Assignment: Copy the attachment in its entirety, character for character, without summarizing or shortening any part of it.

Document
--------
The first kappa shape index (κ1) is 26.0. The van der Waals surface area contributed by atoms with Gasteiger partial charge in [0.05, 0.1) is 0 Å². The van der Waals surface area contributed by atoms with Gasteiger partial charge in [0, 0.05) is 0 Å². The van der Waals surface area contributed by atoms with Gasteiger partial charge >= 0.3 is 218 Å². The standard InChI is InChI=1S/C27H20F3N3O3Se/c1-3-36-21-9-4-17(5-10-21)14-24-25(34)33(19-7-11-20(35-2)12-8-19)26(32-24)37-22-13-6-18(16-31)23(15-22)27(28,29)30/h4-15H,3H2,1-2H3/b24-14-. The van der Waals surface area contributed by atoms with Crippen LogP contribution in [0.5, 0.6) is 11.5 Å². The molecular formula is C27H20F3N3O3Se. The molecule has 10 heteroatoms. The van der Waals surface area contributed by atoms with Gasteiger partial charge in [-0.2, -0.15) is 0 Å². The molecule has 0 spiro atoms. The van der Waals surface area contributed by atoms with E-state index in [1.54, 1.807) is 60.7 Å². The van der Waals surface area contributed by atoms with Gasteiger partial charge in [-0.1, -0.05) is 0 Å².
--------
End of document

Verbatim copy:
The first kappa shape index (κ1) is 26.0. The van der Waals surface area contributed by atoms with Gasteiger partial charge in [0.05, 0.1) is 0 Å². The van der Waals surface area contributed by atoms with Gasteiger partial charge in [0, 0.05) is 0 Å². The van der Waals surface area contributed by atoms with Gasteiger partial charge >= 0.3 is 218 Å². The standard InChI is InChI=1S/C27H20F3N3O3Se/c1-3-36-21-9-4-17(5-10-21)14-24-25(34)33(19-7-11-20(35-2)12-8-19)26(32-24)37-22-13-6-18(16-31)23(15-22)27(28,29)30/h4-15H,3H2,1-2H3/b24-14-. The van der Waals surface area contributed by atoms with Crippen LogP contribution in [0.5, 0.6) is 11.5 Å². The molecular formula is C27H20F3N3O3Se. The molecule has 10 heteroatoms. The van der Waals surface area contributed by atoms with Gasteiger partial charge in [-0.2, -0.15) is 0 Å². The molecule has 0 spiro atoms. The van der Waals surface area contributed by atoms with E-state index in [1.54, 1.807) is 60.7 Å². The van der Waals surface area contributed by atoms with Gasteiger partial charge in [-0.1, -0.05) is 0 Å².